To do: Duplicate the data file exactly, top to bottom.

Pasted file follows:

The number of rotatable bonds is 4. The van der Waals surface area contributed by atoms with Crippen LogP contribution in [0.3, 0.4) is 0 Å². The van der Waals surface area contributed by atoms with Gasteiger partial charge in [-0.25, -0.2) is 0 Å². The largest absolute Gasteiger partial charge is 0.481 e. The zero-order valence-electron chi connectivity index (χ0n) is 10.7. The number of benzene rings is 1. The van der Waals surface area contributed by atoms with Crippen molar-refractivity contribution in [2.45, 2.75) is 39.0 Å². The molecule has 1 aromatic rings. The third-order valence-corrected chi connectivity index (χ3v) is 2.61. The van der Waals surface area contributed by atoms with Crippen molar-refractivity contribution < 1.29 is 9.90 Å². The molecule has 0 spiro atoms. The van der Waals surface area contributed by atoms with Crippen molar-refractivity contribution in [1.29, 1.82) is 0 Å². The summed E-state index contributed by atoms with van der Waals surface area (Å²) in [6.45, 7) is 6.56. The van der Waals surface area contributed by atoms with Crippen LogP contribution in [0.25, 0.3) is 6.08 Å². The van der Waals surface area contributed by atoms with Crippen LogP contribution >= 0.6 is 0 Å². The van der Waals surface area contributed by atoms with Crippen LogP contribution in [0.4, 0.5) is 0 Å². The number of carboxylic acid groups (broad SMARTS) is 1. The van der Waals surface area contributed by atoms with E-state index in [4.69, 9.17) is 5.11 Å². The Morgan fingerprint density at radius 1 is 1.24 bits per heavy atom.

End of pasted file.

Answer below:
The number of rotatable bonds is 4. The van der Waals surface area contributed by atoms with Crippen LogP contribution in [0.3, 0.4) is 0 Å². The van der Waals surface area contributed by atoms with Gasteiger partial charge in [-0.25, -0.2) is 0 Å². The largest absolute Gasteiger partial charge is 0.481 e. The zero-order valence-electron chi connectivity index (χ0n) is 10.7. The number of benzene rings is 1. The van der Waals surface area contributed by atoms with Crippen molar-refractivity contribution in [2.45, 2.75) is 39.0 Å². The molecule has 1 aromatic rings. The third-order valence-corrected chi connectivity index (χ3v) is 2.61. The van der Waals surface area contributed by atoms with Crippen molar-refractivity contribution < 1.29 is 9.90 Å². The molecule has 0 spiro atoms. The van der Waals surface area contributed by atoms with Crippen molar-refractivity contribution in [1.29, 1.82) is 0 Å². The summed E-state index contributed by atoms with van der Waals surface area (Å²) in [6.45, 7) is 6.56. The van der Waals surface area contributed by atoms with Crippen LogP contribution in [0.25, 0.3) is 6.08 Å². The van der Waals surface area contributed by atoms with Crippen LogP contribution >= 0.6 is 0 Å². The van der Waals surface area contributed by atoms with Crippen LogP contribution in [0.4, 0.5) is 0 Å². The number of carboxylic acid groups (broad SMARTS) is 1. The van der Waals surface area contributed by atoms with E-state index in [4.69, 9.17) is 5.11 Å². The Morgan fingerprint density at radius 1 is 1.24 bits per heavy atom.